Facial profile predicts sleep apnea-study

People with a steep jaw line and a crowded or narrowed air passage at the back of the throat are at increased risk of obstructive sleep apnea (OSA), regardless of their weight or ethnic background, a study shows.

People with OSA suffer frequent, short periods during sleep when they stop breathing. The condition is linked to high blood pressure and other heart conditions.

“OSA is prevalent worldwide but is under-recognized and therefore under-treated,” said Dr. Frank Ryan from the University of British Columbia in Vancouver.

“The common denominator in the vast majority of patients with OSA is a narrowed or constricted airway at the back of the throat.”

Major factors leading to this airway narrowing include obesity, variations in facial bony structure or a combination of both, the researcher explained. Craniofacial abnormalities may be a more important factor in some ethnic groups, he said.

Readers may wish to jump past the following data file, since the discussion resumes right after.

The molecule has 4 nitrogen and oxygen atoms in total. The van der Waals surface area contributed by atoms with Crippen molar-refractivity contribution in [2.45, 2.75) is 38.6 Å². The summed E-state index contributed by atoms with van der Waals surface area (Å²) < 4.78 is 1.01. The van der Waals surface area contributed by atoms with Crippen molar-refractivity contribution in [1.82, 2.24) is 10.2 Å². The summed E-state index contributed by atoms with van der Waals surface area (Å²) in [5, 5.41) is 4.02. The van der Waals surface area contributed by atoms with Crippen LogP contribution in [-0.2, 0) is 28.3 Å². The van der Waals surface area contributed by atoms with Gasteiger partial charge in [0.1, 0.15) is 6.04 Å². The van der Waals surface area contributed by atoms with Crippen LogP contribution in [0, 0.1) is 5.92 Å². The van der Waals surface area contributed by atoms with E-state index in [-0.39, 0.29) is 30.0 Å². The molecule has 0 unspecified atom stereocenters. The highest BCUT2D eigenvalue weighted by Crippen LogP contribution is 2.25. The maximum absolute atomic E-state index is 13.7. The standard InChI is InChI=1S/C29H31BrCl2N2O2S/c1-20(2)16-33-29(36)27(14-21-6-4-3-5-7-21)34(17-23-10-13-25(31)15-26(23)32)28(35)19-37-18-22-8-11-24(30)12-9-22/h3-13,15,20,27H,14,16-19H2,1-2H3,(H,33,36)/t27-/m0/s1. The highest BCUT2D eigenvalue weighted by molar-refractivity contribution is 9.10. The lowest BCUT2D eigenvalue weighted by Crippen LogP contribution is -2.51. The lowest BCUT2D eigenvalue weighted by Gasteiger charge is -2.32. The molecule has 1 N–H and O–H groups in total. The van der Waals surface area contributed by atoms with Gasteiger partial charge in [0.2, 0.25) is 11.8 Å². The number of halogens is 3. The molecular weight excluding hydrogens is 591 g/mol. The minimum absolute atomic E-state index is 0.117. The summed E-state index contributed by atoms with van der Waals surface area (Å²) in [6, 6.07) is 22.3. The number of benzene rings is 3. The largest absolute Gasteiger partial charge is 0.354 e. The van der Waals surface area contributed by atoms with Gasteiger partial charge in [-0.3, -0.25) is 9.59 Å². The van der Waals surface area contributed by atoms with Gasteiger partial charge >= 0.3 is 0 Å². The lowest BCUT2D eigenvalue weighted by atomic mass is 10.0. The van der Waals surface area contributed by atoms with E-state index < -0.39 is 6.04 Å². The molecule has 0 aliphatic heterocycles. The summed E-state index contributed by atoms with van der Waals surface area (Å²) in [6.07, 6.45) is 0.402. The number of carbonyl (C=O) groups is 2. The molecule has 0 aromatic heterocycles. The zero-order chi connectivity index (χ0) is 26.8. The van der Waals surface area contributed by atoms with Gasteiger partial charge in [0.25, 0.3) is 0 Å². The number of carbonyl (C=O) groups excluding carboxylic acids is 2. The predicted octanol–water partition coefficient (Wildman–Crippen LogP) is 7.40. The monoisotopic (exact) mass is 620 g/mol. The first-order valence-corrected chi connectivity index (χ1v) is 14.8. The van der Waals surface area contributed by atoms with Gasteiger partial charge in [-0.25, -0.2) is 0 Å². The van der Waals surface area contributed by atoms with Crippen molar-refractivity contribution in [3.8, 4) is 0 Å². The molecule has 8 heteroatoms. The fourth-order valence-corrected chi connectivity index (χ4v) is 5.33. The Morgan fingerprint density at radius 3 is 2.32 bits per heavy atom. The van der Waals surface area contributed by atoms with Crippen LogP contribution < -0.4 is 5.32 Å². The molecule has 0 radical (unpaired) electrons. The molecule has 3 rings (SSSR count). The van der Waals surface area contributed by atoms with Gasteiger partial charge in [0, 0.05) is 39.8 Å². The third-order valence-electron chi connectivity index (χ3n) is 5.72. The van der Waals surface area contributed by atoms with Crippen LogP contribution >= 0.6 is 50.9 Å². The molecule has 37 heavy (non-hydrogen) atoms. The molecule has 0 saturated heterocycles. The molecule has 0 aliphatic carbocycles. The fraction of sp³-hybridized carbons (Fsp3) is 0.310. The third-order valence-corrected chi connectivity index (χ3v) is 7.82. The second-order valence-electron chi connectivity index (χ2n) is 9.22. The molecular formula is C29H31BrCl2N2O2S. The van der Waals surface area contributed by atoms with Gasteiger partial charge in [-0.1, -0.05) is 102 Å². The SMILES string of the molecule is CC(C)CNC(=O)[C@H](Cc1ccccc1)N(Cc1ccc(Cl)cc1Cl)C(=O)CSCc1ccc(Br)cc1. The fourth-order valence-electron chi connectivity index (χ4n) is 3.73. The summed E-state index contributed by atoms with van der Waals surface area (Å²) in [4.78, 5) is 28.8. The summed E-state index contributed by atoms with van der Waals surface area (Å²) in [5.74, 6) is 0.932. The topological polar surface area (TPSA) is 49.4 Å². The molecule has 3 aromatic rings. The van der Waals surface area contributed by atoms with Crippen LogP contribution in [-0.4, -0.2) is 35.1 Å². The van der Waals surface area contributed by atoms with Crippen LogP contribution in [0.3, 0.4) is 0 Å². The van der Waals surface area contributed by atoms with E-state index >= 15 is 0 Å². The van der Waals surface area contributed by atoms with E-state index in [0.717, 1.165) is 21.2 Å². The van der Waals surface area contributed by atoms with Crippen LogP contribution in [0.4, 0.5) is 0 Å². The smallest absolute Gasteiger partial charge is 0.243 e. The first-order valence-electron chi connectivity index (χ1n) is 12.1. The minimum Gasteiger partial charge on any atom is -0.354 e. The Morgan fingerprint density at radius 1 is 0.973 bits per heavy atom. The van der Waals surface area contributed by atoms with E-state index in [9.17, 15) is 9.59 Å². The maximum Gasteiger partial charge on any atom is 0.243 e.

To see whether the craniofacial profile is predictive of OSA, Ryan and colleagues studied 239 consecutive patients who were referred to sleep clinics in Hong Kong and Vancouver for suspected sleep disordered breathing.

“Our study showed that, in a mixed sample of patients of both sexes that included whites and Asians, a crowded or narrowed air passage at the back of the tongue and soft palate and a steep jaw line were the best predictors of OSA, regardless of the patients’ ethnic group or their degree of obesity,” Ryan told.

Because these abnormalities of the craniofacial profile are easily identified on routine clinical examination, they are a potentially useful tip-off to the possibility of OSA, he added.

SOURCE: Thorax June 2005.

Provided by ArmMed Media
Revision date: June 11, 2011
Last revised: by Janet A. Staessen, MD, PhD